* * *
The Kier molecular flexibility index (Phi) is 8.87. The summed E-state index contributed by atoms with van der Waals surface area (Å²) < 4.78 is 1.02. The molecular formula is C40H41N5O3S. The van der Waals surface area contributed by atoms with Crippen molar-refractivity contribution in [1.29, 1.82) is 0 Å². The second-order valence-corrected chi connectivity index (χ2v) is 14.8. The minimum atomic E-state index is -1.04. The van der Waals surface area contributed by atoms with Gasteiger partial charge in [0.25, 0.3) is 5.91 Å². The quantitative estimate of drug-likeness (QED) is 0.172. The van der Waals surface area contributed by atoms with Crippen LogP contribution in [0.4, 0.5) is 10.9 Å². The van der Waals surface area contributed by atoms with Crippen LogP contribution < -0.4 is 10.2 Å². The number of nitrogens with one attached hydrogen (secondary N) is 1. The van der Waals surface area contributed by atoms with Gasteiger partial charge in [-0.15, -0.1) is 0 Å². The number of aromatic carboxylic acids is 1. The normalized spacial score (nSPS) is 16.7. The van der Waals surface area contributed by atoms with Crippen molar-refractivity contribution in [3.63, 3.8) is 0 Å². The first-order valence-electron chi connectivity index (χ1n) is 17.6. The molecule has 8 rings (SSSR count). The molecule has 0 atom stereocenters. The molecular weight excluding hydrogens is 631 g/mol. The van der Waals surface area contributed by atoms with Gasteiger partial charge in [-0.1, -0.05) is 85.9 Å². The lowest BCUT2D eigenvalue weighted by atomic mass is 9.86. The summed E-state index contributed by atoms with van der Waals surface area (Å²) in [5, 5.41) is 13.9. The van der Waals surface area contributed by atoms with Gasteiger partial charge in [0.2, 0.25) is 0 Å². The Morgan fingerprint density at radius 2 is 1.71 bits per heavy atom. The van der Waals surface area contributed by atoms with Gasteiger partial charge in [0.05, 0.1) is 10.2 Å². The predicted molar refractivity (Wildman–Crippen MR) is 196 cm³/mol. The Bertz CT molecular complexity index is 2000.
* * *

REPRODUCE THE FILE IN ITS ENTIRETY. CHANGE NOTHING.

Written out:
The Kier molecular flexibility index (Phi) is 8.87. The summed E-state index contributed by atoms with van der Waals surface area (Å²) < 4.78 is 1.02. The molecular formula is C40H41N5O3S. The van der Waals surface area contributed by atoms with Crippen molar-refractivity contribution in [1.29, 1.82) is 0 Å². The second-order valence-corrected chi connectivity index (χ2v) is 14.8. The minimum atomic E-state index is -1.04. The van der Waals surface area contributed by atoms with Gasteiger partial charge in [0.25, 0.3) is 5.91 Å². The quantitative estimate of drug-likeness (QED) is 0.172. The van der Waals surface area contributed by atoms with Crippen LogP contribution in [0.4, 0.5) is 10.9 Å². The van der Waals surface area contributed by atoms with Crippen LogP contribution < -0.4 is 10.2 Å². The number of nitrogens with one attached hydrogen (secondary N) is 1. The van der Waals surface area contributed by atoms with Gasteiger partial charge in [-0.15, -0.1) is 0 Å². The number of aromatic carboxylic acids is 1. The normalized spacial score (nSPS) is 16.7. The van der Waals surface area contributed by atoms with Crippen molar-refractivity contribution in [3.63, 3.8) is 0 Å². The first-order valence-electron chi connectivity index (χ1n) is 17.6. The molecule has 8 rings (SSSR count). The molecule has 0 atom stereocenters. The molecular weight excluding hydrogens is 631 g/mol. The van der Waals surface area contributed by atoms with Gasteiger partial charge in [-0.1, -0.05) is 85.9 Å². The lowest BCUT2D eigenvalue weighted by atomic mass is 9.86. The summed E-state index contributed by atoms with van der Waals surface area (Å²) in [5, 5.41) is 13.9. The van der Waals surface area contributed by atoms with Gasteiger partial charge in [0.2, 0.25) is 0 Å². The Morgan fingerprint density at radius 2 is 1.71 bits per heavy atom. The van der Waals surface area contributed by atoms with Gasteiger partial charge in [0.05, 0.1) is 10.2 Å². The predicted molar refractivity (Wildman–Crippen MR) is 196 cm³/mol. The Bertz CT molecular complexity index is 2000.